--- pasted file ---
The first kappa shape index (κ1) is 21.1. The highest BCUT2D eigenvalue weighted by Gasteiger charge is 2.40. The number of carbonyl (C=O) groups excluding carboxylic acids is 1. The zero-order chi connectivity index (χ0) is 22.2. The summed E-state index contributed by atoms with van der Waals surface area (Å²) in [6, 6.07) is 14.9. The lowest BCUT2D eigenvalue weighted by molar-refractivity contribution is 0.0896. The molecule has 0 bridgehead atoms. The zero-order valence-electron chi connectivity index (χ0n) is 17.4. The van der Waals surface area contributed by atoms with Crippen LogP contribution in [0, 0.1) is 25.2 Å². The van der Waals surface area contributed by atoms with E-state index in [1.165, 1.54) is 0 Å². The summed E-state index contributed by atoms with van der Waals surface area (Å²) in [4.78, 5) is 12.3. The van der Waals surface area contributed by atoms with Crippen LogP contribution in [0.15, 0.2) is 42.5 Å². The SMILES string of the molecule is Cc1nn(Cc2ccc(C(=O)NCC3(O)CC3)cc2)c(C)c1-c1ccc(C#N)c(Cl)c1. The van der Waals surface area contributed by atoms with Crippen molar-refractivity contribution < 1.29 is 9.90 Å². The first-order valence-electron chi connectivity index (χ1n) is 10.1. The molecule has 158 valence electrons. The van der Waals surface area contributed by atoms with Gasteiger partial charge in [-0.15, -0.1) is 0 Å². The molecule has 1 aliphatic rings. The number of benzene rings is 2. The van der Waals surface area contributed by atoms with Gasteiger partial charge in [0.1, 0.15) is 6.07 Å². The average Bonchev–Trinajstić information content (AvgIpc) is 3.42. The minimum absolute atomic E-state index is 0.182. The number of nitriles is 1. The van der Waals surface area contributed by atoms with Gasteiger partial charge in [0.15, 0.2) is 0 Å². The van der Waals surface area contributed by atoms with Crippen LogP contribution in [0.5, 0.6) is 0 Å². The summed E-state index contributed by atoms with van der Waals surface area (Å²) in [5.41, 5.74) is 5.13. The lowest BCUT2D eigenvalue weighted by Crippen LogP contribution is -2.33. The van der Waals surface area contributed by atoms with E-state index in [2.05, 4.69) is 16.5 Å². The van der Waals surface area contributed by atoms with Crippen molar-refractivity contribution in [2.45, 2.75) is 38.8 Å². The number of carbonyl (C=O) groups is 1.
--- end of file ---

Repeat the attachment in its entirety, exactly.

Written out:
The first kappa shape index (κ1) is 21.1. The highest BCUT2D eigenvalue weighted by Gasteiger charge is 2.40. The number of carbonyl (C=O) groups excluding carboxylic acids is 1. The zero-order chi connectivity index (χ0) is 22.2. The summed E-state index contributed by atoms with van der Waals surface area (Å²) in [6, 6.07) is 14.9. The lowest BCUT2D eigenvalue weighted by molar-refractivity contribution is 0.0896. The molecule has 0 bridgehead atoms. The zero-order valence-electron chi connectivity index (χ0n) is 17.4. The van der Waals surface area contributed by atoms with Crippen LogP contribution in [0, 0.1) is 25.2 Å². The van der Waals surface area contributed by atoms with E-state index in [1.165, 1.54) is 0 Å². The summed E-state index contributed by atoms with van der Waals surface area (Å²) in [4.78, 5) is 12.3. The van der Waals surface area contributed by atoms with Crippen LogP contribution in [0.15, 0.2) is 42.5 Å². The SMILES string of the molecule is Cc1nn(Cc2ccc(C(=O)NCC3(O)CC3)cc2)c(C)c1-c1ccc(C#N)c(Cl)c1. The van der Waals surface area contributed by atoms with Crippen molar-refractivity contribution < 1.29 is 9.90 Å². The first-order valence-electron chi connectivity index (χ1n) is 10.1. The molecule has 158 valence electrons. The van der Waals surface area contributed by atoms with Gasteiger partial charge in [-0.15, -0.1) is 0 Å². The molecule has 1 aliphatic rings. The number of benzene rings is 2. The van der Waals surface area contributed by atoms with Gasteiger partial charge in [0.1, 0.15) is 6.07 Å². The average Bonchev–Trinajstić information content (AvgIpc) is 3.42. The minimum absolute atomic E-state index is 0.182. The number of nitriles is 1. The van der Waals surface area contributed by atoms with Gasteiger partial charge in [0.15, 0.2) is 0 Å². The van der Waals surface area contributed by atoms with Crippen LogP contribution in [0.5, 0.6) is 0 Å². The summed E-state index contributed by atoms with van der Waals surface area (Å²) in [5.41, 5.74) is 5.13. The lowest BCUT2D eigenvalue weighted by Crippen LogP contribution is -2.33. The van der Waals surface area contributed by atoms with E-state index in [2.05, 4.69) is 16.5 Å². The van der Waals surface area contributed by atoms with Crippen molar-refractivity contribution in [2.45, 2.75) is 38.8 Å². The number of carbonyl (C=O) groups is 1.